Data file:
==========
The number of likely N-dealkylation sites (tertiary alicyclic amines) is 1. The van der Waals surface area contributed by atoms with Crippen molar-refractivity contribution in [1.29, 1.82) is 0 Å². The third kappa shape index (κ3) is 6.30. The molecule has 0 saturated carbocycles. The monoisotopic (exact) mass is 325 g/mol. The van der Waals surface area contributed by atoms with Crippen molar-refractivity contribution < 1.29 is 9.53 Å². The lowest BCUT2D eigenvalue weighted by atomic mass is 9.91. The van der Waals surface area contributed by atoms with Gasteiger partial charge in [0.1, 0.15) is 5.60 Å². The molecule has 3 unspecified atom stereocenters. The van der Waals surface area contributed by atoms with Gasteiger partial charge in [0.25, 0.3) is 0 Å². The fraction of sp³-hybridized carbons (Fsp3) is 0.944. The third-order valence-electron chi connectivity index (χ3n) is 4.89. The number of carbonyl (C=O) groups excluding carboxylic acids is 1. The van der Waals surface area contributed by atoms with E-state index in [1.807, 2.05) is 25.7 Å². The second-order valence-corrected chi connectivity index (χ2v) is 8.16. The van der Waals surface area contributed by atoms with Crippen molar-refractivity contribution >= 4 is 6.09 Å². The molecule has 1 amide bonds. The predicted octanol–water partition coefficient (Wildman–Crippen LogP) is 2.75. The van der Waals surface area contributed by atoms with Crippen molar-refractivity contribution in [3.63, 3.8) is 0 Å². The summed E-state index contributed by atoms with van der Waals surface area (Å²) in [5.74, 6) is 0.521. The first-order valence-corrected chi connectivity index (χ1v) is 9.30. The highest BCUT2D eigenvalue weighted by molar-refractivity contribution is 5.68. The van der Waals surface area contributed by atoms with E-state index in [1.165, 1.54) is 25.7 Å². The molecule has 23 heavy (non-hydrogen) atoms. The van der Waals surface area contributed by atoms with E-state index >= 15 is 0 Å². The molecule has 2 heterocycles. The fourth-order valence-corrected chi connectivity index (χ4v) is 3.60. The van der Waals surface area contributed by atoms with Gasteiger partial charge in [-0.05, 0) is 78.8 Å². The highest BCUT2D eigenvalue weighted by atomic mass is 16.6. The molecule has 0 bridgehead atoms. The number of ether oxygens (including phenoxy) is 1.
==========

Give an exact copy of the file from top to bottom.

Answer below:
The number of likely N-dealkylation sites (tertiary alicyclic amines) is 1. The van der Waals surface area contributed by atoms with Crippen molar-refractivity contribution in [1.29, 1.82) is 0 Å². The third kappa shape index (κ3) is 6.30. The molecule has 0 saturated carbocycles. The monoisotopic (exact) mass is 325 g/mol. The van der Waals surface area contributed by atoms with Crippen molar-refractivity contribution < 1.29 is 9.53 Å². The lowest BCUT2D eigenvalue weighted by atomic mass is 9.91. The van der Waals surface area contributed by atoms with Gasteiger partial charge in [0.1, 0.15) is 5.60 Å². The molecule has 3 unspecified atom stereocenters. The van der Waals surface area contributed by atoms with Gasteiger partial charge in [0.25, 0.3) is 0 Å². The fraction of sp³-hybridized carbons (Fsp3) is 0.944. The third-order valence-electron chi connectivity index (χ3n) is 4.89. The number of carbonyl (C=O) groups excluding carboxylic acids is 1. The van der Waals surface area contributed by atoms with E-state index in [1.807, 2.05) is 25.7 Å². The second-order valence-corrected chi connectivity index (χ2v) is 8.16. The van der Waals surface area contributed by atoms with Crippen molar-refractivity contribution >= 4 is 6.09 Å². The molecule has 1 amide bonds. The predicted octanol–water partition coefficient (Wildman–Crippen LogP) is 2.75. The van der Waals surface area contributed by atoms with Crippen molar-refractivity contribution in [3.63, 3.8) is 0 Å². The summed E-state index contributed by atoms with van der Waals surface area (Å²) in [5.74, 6) is 0.521. The first-order valence-corrected chi connectivity index (χ1v) is 9.30. The highest BCUT2D eigenvalue weighted by molar-refractivity contribution is 5.68. The van der Waals surface area contributed by atoms with E-state index in [1.165, 1.54) is 25.7 Å². The molecule has 23 heavy (non-hydrogen) atoms. The van der Waals surface area contributed by atoms with E-state index >= 15 is 0 Å². The molecule has 2 heterocycles. The fourth-order valence-corrected chi connectivity index (χ4v) is 3.60. The van der Waals surface area contributed by atoms with Gasteiger partial charge in [-0.05, 0) is 78.8 Å². The highest BCUT2D eigenvalue weighted by atomic mass is 16.6. The molecule has 0 bridgehead atoms. The number of ether oxygens (including phenoxy) is 1.